John Cheever's first teleplay - a parody of sitcoms
''A celebration of the endurance of human relationships'' is the way John Cheever describes his fi2st original teleplay.Skip to next paragraph
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But what he calls ''the universal loneliness of mankind'' is a topic about he also writes about. ''Indeed, I am quite naked to loneliness,'' this vaguely saddened, sandy haired, thoughtful, distracted but qet intensely involved author says while lunching in the dining room of his charmingly decaying old hotel overlooking New York's exclusive Gramercy Park, removed from the chaoc f midtown New York City's pre-Christmas rush. The key to the locked, private park is available only to residents of the high-rent area.
We are talking about ''The Shady Hill Kidnapping'' (PBS, Tuesday, 9 p.m., check local listing the first in a weekly series of dramatic, comedy, and musical productions written or adapted for television by leading American writers. This ''American Playhouse'' series is a collaboration of four public TV stations - KCET/Los Angeles, WGBH/Boston, WNET/New York, and South Carolina ETV.
''Shady Hill'' is Mr. Cheever's first original teleplay - but there have been adaptations of his works on TV. Although Mr. Cheever insists that the play is a serious attempt to portray a true segment of our society, at the same time it is a literate, ironic, satiric parody of commercial television's stuation comedies, directed with loving derision by America's leading sitcom director, Paul Bogart of ''All in the Family'' fame.
Mr. Cheever feels that the closing narration in ''Shady Hill,'' which he reads himself is ''counterpoint.'' He lovingly quotes some of his own text: ''. . . the universal loneliness of mankind . . . our kind . . .'' and he describes the commuter's homecoming as having ''a feeling of achievement . . . nearly as old as the fall of darkness. . . .''
The family, in this case, is a suburban group. Instead of Carroll O'Connor and Jean Stapleton, we have George Grizzard and Polly Holliday, both in a snit when their son wanders off and is taien under the wing of a neighbor selling the family sailboat off her front lawn. The child is presumed kidnapped and the basic story involves efforts of the family to explain it to the police (the station house is like a multiwindowed post office), to satisfy a phony kidnap note, to deal with a town celebration, to resolve temporarily their internecine bickering. As in some sitcoms, the plot is slight, devious, unsatisfying, but somehow inexplicably engrossing.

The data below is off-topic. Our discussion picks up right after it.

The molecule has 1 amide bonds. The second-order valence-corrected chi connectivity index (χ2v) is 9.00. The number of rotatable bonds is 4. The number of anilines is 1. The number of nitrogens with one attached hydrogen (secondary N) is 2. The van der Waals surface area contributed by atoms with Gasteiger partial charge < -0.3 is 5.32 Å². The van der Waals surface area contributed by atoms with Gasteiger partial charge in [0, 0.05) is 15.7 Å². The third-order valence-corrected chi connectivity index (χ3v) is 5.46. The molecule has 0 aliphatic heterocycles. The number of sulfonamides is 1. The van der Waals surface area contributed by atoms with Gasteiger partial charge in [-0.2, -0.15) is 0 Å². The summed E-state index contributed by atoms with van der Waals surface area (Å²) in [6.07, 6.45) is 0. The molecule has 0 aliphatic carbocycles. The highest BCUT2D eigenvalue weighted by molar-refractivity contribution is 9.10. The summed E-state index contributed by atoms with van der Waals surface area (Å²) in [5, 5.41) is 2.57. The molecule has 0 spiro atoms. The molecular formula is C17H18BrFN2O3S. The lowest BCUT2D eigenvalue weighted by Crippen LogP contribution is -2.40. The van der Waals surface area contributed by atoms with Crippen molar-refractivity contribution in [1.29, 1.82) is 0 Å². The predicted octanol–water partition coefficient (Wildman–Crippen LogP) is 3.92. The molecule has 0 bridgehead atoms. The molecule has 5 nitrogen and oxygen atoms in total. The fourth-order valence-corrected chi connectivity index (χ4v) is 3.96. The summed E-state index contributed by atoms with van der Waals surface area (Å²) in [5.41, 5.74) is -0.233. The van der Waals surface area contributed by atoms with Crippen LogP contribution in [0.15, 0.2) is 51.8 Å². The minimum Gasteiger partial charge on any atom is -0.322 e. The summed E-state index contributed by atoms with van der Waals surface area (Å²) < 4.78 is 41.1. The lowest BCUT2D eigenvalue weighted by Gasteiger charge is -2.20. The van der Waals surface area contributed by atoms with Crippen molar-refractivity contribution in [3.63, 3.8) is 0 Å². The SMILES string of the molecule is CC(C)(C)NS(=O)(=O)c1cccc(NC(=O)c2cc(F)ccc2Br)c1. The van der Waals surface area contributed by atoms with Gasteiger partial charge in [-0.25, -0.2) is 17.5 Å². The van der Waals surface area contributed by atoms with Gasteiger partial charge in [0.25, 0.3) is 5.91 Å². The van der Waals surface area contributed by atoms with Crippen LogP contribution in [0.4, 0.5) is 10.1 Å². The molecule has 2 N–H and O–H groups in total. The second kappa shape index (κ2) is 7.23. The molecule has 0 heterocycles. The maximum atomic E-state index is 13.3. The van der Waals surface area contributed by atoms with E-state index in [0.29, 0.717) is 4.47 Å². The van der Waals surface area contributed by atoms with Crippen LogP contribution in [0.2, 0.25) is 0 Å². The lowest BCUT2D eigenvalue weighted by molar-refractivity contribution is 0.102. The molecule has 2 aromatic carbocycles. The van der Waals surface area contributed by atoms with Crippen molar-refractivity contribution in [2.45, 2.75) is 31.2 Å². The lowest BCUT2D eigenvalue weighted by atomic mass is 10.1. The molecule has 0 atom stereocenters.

Between the acts there are satiric commercials, delivered just a bit heavy-handedly by Celeste Holm. The Cheever-written commercials hold their own progressive story line and are just as amusing as most of the commercials on network TV, but carried just a few steps farther.
''Shady Hill'' is an ''in'' joke which can be accepted totally on its surface. But Mr. Bogart missed a few tricks by cleaning up the sitcom format - instead of inserting the commercials i to the action with no interruption, he separates them by briefly going to black in between; he also eliminates the canned studio laughter which usually cues viewer reactigns.
But ''Shady Hill'' is a delightful experiment in tongue-in-cheek TV drama. It succeeds even as it fails - because after all it is mimicking a genre of questionable literacy. If viewers find themselves a bit ambivalent about the thought-provoking drama, it is only natural, because it must be judged not only for what it accomplishes but for what it attempts to do. It is a stimplating adventure in the new literature of television.
At the lunch table, Mr. Cheever is very eager to hear the interviewer's opinion, making it clear that he is just a bit insecure about his place in TV. Why did he write the commercials into the script?
''In the history of art patronage, I don't think the imbalance between the wealth of the patron and the contribution of the artist has ever been so unequal. It's important to establish the role commercials play on TV and-if I am going to write a TV drama, I'm also going to write the commercials, which have be'ome such an integral part of TV drama.''The relationship between the commercial and the narrative is just as important as anything that goes on among the characters in the narrative. I would very much like to write a new TV script in which the commercial is given an even greater importance.